The History of the Tooth Fairy

HollowBrook Dental Colorado Springs Dentist

The tooth fairy is a long-cherished iconic symbol of childhood, much like Santa Claus and the Easter Bunny. However, unlike these other two, the tooth fairy exists across many different cultures, religions, and countries. The team at HollowBrook Dental was curious about the origins of the tooth fairy and decided to do some investigating. Here’s what we learned:

Ancient Traditions Related to Tooth Loss

While the modern idea of the tooth fairy is a fairly new creation, like many other myths, it has evolved over time. Unlike the Easter Bunny and Santa Claus, the tooth fairy has not been given one specific look. The look of the modern tooth fairy has been inspired by other fairies in pop culture, but over the years, it has appeared in a variety of shapes and sizes. There are many legends and myths dating back hundreds of years regarding losing baby teeth.

For example, Early European and Norse cultures would bury the baby tooth to prevent hardships for the child in the next life. In Europe, children would be given a “tand-fe” or “tooth fee” when they lost their first tooth. Vikings would use children’s teeth to bring them good luck in battle.

More recently, in Europe, the idea of a good fairy was born from fairy tales and popular literature. The most popular idea of a “tooth deity” in Spain, Russia, China, and other Asian countries is a mouse that enters the rooms of children to remove their baby teeth. The idea of the mouse is perhaps because rodents’ teeth continue to grow their entire lives.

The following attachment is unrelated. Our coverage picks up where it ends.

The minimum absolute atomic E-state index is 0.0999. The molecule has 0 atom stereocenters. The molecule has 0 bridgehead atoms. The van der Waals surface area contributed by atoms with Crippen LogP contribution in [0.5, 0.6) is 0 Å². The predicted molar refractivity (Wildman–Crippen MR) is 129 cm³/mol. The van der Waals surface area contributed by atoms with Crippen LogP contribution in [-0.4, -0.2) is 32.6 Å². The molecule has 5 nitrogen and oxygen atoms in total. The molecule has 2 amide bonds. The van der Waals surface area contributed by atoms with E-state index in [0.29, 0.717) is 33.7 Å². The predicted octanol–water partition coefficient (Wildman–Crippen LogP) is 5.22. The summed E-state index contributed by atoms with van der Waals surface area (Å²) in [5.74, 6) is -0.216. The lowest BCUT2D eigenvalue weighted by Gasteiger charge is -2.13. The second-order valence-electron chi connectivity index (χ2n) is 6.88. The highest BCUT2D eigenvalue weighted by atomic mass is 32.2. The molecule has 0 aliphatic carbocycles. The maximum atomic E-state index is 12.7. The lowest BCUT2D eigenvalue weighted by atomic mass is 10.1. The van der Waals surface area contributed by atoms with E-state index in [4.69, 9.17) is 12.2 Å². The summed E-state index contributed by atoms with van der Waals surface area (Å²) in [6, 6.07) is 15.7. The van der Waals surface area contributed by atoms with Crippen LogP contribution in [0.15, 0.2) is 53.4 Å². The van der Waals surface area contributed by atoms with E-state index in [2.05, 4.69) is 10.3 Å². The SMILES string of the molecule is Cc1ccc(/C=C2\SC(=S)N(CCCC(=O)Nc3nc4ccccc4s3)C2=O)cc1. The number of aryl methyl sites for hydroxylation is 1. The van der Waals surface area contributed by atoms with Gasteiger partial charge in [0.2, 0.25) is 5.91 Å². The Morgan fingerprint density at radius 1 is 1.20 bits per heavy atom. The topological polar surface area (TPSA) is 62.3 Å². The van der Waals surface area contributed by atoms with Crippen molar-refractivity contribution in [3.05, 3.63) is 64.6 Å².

In other countries and cultures, the legends vary to include squirrels, beavers, cats, and dogs.

The Modern Tooth Fairy

A recent survey revealed that the average child in the USA gets $3.00+ per tooth. In many families, as inspired by European tradition, larger teeth and the first/last tooth bring more.

The primary reason that the legend of the tooth fairy continues to be so popular and evolve across cultures is that it offers comfort for children. After all, losing the first tooth or two can be a traumatic experience and the tooth fairy brings some excitement.

Today, at HollowBrook Dental, we use the tooth fairy to encourage dental health. We work with parents to encourage children to keep their teeth clean and healthy with the idea that clean, healthy teeth get a higher reward. This makes dental visits much easier for our pediatric patients.

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